Diagnosing Alcoholic Brain Disease

Unfortunately, there are no specific tests to diagnose alcoholic brain disease. The most important assessment tools that a medical professional has when exploring a potential diagnosis for alcoholic brain disease are a thorough patient history (including alcohol use history) and screening to assess memory impairments.

If a patient reveals a history of being a heavy drinker or binge drinking, memory problems, and is currently experiencing symptoms of Wernicke’s encephalopathy or Korsakoff’s psychosis, a diagnosis of alcoholic brain disease is likely.

Treating Alcoholic Brain Disease

The first line of treatment for suspected alcoholic brain disease is to give thiamine injections. These injections should alleviate many of the acute symptoms, and a thorough assessment can be completed.

It is also recommended that patients are given additional supplements that include thiamine, magnesium, and other vitamins and nutrients.

If after approximately seven days of this treatment, the memory issues and mental health issues associated with Korsakoff’s psychosis do not resolve, it is likely that there is permanent brain damage.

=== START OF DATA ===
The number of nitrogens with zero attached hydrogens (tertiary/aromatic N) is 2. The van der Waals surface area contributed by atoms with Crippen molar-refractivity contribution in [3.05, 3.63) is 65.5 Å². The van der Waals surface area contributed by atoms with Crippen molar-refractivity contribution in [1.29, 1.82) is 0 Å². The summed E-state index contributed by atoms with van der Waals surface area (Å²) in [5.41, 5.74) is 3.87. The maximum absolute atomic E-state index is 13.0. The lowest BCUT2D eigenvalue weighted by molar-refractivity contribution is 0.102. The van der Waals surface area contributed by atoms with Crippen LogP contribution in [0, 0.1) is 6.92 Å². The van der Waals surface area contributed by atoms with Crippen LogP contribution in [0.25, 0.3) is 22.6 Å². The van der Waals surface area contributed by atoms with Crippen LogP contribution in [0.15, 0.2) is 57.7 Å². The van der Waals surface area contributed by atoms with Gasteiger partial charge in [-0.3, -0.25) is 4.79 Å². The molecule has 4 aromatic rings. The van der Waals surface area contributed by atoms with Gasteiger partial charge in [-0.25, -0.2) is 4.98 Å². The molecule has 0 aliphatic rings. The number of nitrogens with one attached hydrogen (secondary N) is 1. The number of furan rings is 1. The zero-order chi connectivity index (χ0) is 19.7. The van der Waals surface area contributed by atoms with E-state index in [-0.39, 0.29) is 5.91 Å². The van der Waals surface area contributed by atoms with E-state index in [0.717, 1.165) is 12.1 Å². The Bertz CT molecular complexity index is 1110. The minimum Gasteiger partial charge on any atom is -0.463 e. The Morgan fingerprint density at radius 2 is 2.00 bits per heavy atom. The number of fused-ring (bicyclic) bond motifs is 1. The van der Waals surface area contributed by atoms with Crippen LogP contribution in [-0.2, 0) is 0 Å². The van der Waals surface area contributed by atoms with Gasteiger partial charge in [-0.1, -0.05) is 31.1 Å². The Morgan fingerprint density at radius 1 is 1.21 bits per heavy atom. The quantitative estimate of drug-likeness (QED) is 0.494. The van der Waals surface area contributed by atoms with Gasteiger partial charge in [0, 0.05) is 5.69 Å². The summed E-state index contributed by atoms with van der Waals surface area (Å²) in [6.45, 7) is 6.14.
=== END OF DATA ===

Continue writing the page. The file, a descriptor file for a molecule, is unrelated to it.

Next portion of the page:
Thiamine should be given daily to any patient that continues to consume alcohol, but it is strongly encouraged that the individual stops drinking alcohol to prevent further damage.

Alcoholism Treatment Options

Once a person has started a treatment regimen for alcoholic brain disease, they will likely benefit from a substance abuse treatment program. At a rehab facility, medical professionals can treat any alcohol withdrawal symptoms while they are receiving treatment.

In addition, educational information on proper nutrition and the effects of nutritional deficiencies are often offered at comprehensive addiction treatment facilities.

Contact our professional addiction treatment specialists today, and let us help you find a program that you or your loved one can benefit from.

This page does not provide medical advice. See more

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Medically Reviewed by
Johnelle Smith, M.D. on December 14, 2020